And as the wall and headboard on the bedroom side of the wall. The area under the bench in the dining room was even utilized as storage for the bedroom! Brilliant! Impressive that this was all done by the homeowner (though it did take a long time to complete the whole project… definitely not a quick weekend DIY!) And don’t forget the great end cut wood dining room table he made (in the first photo).
And now that I have a client who is interested in using reclaimed wood for their kitchen, I have an excuse to delve even deeper into the range of gorgeous wood finishes available. Take wood beyond the floor and typical applications.
See this stunning example from Dwell magazine that inspired us:
These were made from a single tree. LOVE LOVE LOVE!!! You wouldn’t believe my excitement when they showed me this photo as their dream, since I’d been drooling over it ever since my husband brought home the magazine for me. (It’s a kitchen special issue so he knew I’d love it.)
Now the question is: how do we want to recreate this feel without copying it directly? The ideas are swimming around and around.
Can you see this new (resurrected) style of wood in your home? Maybe as a table top? That’s another obsession of mine that we’ll have to save for another post.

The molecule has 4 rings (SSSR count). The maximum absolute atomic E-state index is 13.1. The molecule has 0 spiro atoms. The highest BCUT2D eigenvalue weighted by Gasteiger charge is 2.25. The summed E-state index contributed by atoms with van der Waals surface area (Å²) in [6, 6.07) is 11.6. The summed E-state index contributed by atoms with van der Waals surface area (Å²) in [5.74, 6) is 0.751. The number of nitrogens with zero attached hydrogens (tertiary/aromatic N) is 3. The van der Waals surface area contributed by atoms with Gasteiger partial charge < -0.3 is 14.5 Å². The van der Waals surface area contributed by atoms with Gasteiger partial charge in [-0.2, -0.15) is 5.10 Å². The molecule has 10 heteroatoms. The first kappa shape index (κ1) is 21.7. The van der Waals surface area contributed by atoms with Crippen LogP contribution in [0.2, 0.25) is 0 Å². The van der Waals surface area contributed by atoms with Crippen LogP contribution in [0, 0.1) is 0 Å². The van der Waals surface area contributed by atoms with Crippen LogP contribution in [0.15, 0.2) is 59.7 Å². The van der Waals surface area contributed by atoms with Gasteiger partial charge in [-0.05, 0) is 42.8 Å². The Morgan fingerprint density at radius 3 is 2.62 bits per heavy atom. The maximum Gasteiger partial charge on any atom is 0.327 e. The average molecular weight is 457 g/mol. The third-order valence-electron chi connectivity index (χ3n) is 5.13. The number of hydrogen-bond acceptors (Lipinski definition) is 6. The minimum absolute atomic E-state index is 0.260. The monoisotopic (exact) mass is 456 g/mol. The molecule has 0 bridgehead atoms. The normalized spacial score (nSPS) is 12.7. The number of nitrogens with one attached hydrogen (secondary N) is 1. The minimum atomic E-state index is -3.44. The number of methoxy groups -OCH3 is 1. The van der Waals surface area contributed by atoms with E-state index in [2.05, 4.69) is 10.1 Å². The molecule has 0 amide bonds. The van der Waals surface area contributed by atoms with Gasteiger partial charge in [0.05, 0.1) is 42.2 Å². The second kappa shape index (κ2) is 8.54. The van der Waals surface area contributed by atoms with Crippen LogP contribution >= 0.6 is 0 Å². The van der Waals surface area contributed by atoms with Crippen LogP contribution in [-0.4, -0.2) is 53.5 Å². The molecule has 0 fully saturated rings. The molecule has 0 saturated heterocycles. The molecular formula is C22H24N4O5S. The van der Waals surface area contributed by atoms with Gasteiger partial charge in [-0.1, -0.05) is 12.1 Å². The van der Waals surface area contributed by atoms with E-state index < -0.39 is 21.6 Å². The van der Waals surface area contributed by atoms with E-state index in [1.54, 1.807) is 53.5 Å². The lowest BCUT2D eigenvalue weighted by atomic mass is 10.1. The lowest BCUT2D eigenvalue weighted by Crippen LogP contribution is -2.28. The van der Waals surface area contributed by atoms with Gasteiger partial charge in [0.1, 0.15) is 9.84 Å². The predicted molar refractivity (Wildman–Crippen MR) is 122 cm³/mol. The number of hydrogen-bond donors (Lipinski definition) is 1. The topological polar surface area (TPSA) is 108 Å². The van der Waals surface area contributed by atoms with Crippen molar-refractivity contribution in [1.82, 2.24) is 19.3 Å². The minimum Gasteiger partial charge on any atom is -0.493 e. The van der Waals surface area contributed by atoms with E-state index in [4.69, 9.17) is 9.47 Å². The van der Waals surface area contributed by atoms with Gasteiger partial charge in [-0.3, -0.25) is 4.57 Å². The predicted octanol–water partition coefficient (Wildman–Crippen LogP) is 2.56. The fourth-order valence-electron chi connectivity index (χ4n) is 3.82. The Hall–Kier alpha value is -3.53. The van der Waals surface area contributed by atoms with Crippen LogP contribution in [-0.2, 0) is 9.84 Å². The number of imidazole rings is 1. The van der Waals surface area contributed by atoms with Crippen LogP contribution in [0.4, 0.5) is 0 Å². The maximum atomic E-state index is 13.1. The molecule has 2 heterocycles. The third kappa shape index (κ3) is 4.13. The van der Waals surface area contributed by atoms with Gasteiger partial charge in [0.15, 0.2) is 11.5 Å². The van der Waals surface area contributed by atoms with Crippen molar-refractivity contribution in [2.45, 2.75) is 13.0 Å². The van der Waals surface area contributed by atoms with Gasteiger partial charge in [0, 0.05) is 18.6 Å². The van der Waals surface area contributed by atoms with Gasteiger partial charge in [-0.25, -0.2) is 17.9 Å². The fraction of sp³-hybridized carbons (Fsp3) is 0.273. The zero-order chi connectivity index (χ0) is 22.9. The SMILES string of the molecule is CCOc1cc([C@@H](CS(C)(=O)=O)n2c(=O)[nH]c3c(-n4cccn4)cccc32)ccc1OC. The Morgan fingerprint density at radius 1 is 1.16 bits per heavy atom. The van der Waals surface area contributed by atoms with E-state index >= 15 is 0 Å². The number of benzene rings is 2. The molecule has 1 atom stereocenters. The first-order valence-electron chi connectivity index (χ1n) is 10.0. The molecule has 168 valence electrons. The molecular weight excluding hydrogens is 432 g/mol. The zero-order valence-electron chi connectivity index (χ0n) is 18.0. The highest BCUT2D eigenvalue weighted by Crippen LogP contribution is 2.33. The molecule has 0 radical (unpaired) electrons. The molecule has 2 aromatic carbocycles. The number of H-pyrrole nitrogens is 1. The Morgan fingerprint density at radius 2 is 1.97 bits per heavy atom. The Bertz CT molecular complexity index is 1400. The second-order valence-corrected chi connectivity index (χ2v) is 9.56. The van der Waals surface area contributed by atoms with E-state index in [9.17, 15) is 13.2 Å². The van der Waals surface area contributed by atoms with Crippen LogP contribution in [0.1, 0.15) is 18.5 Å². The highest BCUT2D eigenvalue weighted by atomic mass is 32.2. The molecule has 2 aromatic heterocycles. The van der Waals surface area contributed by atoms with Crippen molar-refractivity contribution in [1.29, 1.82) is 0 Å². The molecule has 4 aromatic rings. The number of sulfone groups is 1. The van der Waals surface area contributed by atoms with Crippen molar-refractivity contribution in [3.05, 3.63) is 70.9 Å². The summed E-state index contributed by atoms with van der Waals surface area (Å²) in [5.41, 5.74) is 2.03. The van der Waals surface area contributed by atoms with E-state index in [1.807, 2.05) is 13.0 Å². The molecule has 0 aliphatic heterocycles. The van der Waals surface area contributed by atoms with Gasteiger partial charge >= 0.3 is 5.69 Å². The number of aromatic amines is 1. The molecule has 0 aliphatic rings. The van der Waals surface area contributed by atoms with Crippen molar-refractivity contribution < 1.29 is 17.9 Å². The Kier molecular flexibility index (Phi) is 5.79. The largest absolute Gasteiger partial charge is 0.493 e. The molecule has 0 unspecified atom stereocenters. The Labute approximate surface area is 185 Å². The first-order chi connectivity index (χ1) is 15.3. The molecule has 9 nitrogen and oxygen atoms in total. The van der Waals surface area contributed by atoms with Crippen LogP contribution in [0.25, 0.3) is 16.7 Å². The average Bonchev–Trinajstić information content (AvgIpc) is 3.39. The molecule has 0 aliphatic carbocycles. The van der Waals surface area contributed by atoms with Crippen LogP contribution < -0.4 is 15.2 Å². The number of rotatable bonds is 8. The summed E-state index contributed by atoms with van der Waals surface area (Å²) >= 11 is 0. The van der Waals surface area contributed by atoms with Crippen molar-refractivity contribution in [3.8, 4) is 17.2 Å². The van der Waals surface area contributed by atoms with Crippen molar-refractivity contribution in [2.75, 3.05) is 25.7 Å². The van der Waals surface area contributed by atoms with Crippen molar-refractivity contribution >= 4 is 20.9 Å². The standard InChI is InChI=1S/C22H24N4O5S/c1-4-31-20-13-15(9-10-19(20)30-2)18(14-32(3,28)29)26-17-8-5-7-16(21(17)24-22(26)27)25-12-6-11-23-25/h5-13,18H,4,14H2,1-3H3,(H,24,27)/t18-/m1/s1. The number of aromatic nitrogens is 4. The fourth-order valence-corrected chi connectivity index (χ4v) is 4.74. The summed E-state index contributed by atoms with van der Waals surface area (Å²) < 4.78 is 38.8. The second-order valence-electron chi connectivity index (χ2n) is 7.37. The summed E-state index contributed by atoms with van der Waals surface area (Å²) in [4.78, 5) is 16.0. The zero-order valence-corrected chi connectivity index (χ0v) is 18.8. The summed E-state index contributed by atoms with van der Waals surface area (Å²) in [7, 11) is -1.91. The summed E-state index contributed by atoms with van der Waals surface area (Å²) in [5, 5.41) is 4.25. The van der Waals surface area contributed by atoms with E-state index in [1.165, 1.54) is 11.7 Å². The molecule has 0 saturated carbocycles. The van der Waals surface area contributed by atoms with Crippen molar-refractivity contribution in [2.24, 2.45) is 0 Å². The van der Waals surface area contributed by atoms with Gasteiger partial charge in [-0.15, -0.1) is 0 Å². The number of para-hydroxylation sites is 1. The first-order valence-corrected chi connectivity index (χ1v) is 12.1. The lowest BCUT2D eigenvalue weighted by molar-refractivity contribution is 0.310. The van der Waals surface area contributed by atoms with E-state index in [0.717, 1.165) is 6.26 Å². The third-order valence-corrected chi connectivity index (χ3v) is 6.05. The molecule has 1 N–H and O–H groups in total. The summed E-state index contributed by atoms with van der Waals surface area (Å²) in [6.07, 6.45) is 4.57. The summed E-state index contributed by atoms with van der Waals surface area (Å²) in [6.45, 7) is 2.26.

Friday, June 4th, 2010
What’s a bigger business for convincing people to spend lots of money on the latest MUST HAVE: weddings or babies? Maybe once you’ve done the big fabulous wedding with the fancy favors, dessert bar, and photo booth, it’s seems logical to invest in the fancy European stroller system, the designer crib set, and all the thousands of items babies seem to require.
Really, I’m not jaded or bitter, I just see the gap between the big fancy versions and the basics of what’s necessary in each situation: a justice of the peace at the court house and a witness or two will legalize a marriage, and a crib and a diaper changing mat are probably the barest of essentials for a baby. But obviously the extremes aren’t for everyone, so there are always options in the middle.
So how can you transform a space into a functional and inviting nursery with spending a small fortune? After all, there’s a college fund to get started on ASAP.
Here are some fun solutions I’ve run across recently.
Starting point: the basic white crib that’s sturdy enough that you aren’t going to go mad trying to lift the front up and down time after time.
Then you need some storage and a surface to change diapers on. Though I know moms who have never used a changing table for any of their kids, prefering to just use a mat on the floor. This certainly gives you flexibility.
For those who prefer a super clean modern style, the Malm dresser from IKEA is a great value. For those who prefer a little more detail without being ornate, the Koppang dresser is another great option.